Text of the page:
When I entered my so-called Golden Age, very reluctantly, I figured that at least there would be one nice perk. No fishing license needed from then on.

But some perks should end, and the age-65 fishing license exemption is one free ride that we can drop, voluntarily.

Let’s buy a license as an investment in the outdoors we cherish. Think of it as not a burden but a bargain.

The money you pay for a license comes back to you in all sorts of benefits, including fishing improvements certainly but also extending to vital research, facilities development, management, fish stocking, artificial reefs and important outreach programs.

That’s why Florida Sportsman is glad to be a partner in a new “I Do” license campaign conducted by the Florida Fish and Wildlife Conservation Commission, Wildlife Foundation of Florida and other key supporters.

Own your license with pride. I do and I did.

Even if you don’t fish (a lamentable state) come on aboard to support activities like hiking, kayaking, birding or just snoozing in the shade of a well managed waterway or

The best time for you to become a citizen partner in the “I Do” effort is…right now.

Just call tollfree, 1-888-347-4356.

Or you can get licensed online at FWC fishing licenses, or at your sporting goods outlet or tax collector’s office.

There are a number of options for various categories. Whatever you choose, you’ll be pitching in as a true stakeholder.

And you’ll bring in federal bonus money on top of your state-level payment. This is excise tax revenue that goes to the states largely on the basis of how many license holders they have. On average a Florida license catches about $8 extra from Uncle Sam’s coffers. That’s helpful funding that otherwise is sent elsewhere. Let’s bring it here instead.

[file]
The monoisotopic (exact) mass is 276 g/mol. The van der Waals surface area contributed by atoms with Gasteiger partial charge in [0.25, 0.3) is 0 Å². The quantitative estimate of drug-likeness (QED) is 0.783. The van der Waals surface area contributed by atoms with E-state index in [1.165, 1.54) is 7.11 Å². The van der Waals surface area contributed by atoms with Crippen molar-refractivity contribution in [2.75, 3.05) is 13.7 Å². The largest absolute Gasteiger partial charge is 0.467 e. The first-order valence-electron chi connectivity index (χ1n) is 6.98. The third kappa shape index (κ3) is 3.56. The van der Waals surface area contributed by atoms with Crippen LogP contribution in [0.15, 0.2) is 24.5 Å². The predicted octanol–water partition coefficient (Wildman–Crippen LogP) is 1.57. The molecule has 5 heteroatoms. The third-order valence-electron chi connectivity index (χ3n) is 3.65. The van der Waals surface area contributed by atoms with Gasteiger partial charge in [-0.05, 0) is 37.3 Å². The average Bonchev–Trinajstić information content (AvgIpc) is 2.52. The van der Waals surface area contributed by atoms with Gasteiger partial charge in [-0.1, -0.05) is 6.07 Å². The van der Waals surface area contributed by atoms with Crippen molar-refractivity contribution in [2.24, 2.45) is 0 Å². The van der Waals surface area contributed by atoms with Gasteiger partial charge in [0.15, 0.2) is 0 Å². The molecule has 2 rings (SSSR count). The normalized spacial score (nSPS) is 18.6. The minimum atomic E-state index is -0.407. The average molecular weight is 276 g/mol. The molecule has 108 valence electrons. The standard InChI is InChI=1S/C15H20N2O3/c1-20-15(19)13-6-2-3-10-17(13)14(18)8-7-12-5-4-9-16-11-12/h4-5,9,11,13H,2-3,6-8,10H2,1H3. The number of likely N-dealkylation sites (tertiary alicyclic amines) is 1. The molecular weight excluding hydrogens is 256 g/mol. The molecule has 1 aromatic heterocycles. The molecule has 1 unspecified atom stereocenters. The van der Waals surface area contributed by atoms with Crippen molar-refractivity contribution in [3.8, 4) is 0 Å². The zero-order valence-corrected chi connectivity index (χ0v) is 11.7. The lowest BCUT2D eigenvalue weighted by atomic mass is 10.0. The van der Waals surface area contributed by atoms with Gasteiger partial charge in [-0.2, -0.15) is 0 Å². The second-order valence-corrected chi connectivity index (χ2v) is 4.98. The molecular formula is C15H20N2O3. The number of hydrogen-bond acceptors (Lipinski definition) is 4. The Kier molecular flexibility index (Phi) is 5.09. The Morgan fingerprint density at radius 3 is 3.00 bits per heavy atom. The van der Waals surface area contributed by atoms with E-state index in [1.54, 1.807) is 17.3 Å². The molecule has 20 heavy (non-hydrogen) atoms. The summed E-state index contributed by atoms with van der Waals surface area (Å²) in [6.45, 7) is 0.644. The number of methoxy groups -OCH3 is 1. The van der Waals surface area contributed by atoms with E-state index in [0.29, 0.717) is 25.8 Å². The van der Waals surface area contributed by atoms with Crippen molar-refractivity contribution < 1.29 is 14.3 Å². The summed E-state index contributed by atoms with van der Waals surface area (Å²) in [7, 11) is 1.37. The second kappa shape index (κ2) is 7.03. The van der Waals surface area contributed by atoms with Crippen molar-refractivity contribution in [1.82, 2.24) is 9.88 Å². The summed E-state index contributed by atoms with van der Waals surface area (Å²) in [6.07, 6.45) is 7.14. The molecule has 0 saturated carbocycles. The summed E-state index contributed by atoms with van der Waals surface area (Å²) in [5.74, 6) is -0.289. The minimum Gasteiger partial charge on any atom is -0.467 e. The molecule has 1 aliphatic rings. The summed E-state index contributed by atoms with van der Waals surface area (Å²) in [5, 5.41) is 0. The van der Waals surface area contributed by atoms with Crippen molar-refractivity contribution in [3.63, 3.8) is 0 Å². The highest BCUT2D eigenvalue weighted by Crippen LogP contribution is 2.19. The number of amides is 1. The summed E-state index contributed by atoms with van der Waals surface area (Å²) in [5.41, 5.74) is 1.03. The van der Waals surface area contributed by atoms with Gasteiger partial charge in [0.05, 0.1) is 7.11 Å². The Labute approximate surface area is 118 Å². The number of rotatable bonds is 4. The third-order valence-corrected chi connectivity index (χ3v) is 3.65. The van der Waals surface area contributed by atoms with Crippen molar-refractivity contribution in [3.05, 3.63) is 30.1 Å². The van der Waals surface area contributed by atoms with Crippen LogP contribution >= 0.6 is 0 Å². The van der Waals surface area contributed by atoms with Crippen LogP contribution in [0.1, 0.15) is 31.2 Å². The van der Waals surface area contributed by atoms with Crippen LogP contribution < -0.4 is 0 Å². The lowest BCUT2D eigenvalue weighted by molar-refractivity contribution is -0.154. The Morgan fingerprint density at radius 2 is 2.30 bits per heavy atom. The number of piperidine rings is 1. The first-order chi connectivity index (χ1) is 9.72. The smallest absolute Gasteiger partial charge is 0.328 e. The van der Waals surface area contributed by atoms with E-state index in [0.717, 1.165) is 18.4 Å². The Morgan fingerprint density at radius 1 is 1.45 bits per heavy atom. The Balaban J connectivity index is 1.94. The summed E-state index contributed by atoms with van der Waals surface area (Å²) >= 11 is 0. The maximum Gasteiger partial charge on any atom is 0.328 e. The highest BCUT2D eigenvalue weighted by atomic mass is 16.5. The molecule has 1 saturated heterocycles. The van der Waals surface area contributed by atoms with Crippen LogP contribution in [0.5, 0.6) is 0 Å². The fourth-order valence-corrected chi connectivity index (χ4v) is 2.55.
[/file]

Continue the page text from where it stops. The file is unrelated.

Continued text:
A number of states, by the way, capture that bonus funding by requiring licenses for seniors. Texas is one of the biggies that licenses seniors, at substantial discounts.

Kids can play the license game, too. They’re legally exempt under age 16. But here again they can buy a license ahead of time to support their outdoor recreation, making a one-time payment that runs to age 17. The junior program also qualifies for bringing in the federal excise tax money.

Also, we should mention that the “I Do” campaign targets many typical anglers who fail to have current licenses for one reason or another. (I recall fishing inadvertently for a time with an expired license.)

So, license up, outdoors folks.

We can go perkless.

Karl Wickstrom

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